The transition to the action component is as abrupt as it is cool. Prolific legendary animator Tetsuya Takeuchi is responsible for Zabuza catching the kunai in his mouth and charging ahead into the mob. This was his first of many contributions to the NARUTO series and uncoincidentally, almost all of them come under the duo of Toshiyuki Tsuru and Hirofumi Suzuki. It is the latter more so who would have been in closer proximity to Takeuchi’s early career due to their mutual association to the self-dubbed Besame Mucho team lead by director Koji Masunari and screenwriter Hideyuki Kurata. In fact the association to this team is shared between most of the key animators found on this episode, demonstrating the strong creative connection NARUTO has with anime such as Read or Die, Kamichu!, and Welcome to the Space Show. Though, this is perhaps a topic for another day.
To this point, the anime had been relatively faithful to Masashi Kishimoto’s manga. However, that changed with Gato’s death. Zabuza skating on the discarded glasses is a neat minor addition. Moreover, instead of being brutally decapitated (potentially due to broadcast restrictions), Gato is sent over the side of the bridge, which was modeled in CGI, consequently allowing for an angle that would have been much less dynamic had it been done traditionally. While the technology no doubt shows its age in a charming way, it still manages to convey a strong sense of depth. Immediately prior to this, Tsuru laid a mix of fractal noise and gaussian blur over the finishing blow, metaphorically representing the so-called Demon of the Hidden Mist. While the execution is held back slightly by the tighter schedule, Zabuza’s killing blow remains a memorable piece nonetheless.
As previously mentioned, the tone then shifts dramatically between the united villagers appearing to chase off the mob, followed by the subsequent funeral, animated by Tokuyuki Matsutake. As a former classmate of Hirofumi Suzuki from their Studio Deen beginnings, Matsutake was never corrected on NARUTO, and it shows in that his drawings appear straight out of the Tales Of series which he did designs for.
Before arriving to this scene though, a moment is given to let the dust settle, and crucially, the music and snow enter at off-set times, but still within the same relatively long cut. The former signals the change in emotional intensity, while the latter underlines the sense of finality – the snow cannot be any earlier or else it would lose its meaning. This gradual, layered introduction goes a long way in establishing the shift necessary to allow what follows to hit as hard as it does. On the topic of the snow, the digital technique overlaid on the screen wasn’t set-and-forget style, but rather there’s tons of different patterns adjusted depending on the cut. For instance, it falls faster when viewed from the side than from any number of bird’s eye view perspectives, which makes physical sense. Toshiyuki Tsuru would have had some experience with this, encountering digital snow on Neo Ranga #41, #42 and Kaze no Yojimbo #25.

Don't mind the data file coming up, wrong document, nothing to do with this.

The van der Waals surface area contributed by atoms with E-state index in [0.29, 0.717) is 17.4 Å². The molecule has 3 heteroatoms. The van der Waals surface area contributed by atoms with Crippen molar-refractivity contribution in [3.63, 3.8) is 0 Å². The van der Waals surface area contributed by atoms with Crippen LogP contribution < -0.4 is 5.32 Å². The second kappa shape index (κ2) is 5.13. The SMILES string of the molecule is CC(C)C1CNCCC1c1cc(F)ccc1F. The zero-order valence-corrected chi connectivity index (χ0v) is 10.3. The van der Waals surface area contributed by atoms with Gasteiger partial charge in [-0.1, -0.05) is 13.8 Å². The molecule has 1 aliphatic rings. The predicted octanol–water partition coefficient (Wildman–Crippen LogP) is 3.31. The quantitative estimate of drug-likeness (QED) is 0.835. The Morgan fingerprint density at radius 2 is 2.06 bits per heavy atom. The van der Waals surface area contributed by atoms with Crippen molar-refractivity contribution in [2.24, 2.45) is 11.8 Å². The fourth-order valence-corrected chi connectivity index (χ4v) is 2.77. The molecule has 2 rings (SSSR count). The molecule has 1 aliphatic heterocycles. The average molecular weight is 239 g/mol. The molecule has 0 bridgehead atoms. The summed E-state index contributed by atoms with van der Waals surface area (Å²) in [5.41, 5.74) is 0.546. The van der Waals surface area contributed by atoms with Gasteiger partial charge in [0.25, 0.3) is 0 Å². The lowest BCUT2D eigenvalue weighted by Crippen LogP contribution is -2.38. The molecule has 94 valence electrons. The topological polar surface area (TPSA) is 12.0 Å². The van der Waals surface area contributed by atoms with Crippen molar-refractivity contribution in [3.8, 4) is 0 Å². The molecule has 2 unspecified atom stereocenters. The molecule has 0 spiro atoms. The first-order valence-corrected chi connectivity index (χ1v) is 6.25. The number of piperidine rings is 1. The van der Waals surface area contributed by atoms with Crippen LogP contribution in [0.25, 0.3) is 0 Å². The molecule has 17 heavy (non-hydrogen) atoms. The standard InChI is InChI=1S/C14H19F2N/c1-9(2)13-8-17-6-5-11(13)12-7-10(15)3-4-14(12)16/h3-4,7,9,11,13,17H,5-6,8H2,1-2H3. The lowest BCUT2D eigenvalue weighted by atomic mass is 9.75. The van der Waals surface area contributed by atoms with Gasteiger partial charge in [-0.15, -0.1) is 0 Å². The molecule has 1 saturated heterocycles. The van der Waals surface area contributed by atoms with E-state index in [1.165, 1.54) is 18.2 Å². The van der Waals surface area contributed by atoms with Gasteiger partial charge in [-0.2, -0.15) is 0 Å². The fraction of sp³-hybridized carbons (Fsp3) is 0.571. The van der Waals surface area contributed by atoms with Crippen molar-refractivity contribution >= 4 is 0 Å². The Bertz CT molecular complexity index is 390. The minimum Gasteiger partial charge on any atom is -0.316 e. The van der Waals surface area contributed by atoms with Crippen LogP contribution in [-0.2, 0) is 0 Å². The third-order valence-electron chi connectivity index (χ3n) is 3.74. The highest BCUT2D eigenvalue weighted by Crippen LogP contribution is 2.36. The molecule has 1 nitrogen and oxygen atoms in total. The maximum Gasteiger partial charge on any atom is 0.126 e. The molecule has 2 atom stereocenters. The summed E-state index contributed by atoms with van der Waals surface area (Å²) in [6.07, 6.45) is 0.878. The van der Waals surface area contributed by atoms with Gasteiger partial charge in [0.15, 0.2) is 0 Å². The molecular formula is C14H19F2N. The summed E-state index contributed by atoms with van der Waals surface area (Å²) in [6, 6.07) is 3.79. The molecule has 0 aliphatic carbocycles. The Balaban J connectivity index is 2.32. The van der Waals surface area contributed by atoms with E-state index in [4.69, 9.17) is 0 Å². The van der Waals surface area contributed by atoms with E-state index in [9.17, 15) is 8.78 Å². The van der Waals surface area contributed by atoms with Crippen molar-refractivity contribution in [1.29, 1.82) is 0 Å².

Ultimately, the final goodbye is one of the most tear-wrenching parts of the entire franchise, and it ends up being for a short-lived villain that in all honesty had little business receiving such blessed treatment. It briefly asks existential questions pertaining to the afterlife, but fortunately avoids lingering on the topic, being not well equipped enough to explore it properly. This superficial talking point ends up feeling significantly more tragic, and especially more than its manga counterpart thanks to the direction Toshiyuki Tsuru instilled throughout the episode.
There is a noteworthy omission in the scene that follows at the burial site. The decision to cut Naruto fooling around and being scolded by Sakura is a great one, as there are no shortage of eye-rolling shounen antics throughout the series. Discarding it here gives the anime version a much more mature feeling and avoids diminishing any lingering weight from the previous scene. Instead, the lightheartedness is entirely directed toward the final scene, where our protagonists say their goodbyes and head home.
Overall, despite this being Toshiyuki Tsuru’s weakest episode from a production perspective, it ends up being one of his most memorable. Part of that is due to the climactic context it covers, however, the attention to tempo, music and the iconic dialogue exchanged between Junko Takeuchi and the late Unsho Ishizuka, all combine to create an experience that pulls you into the series, sometimes, as I can personally attest, for life.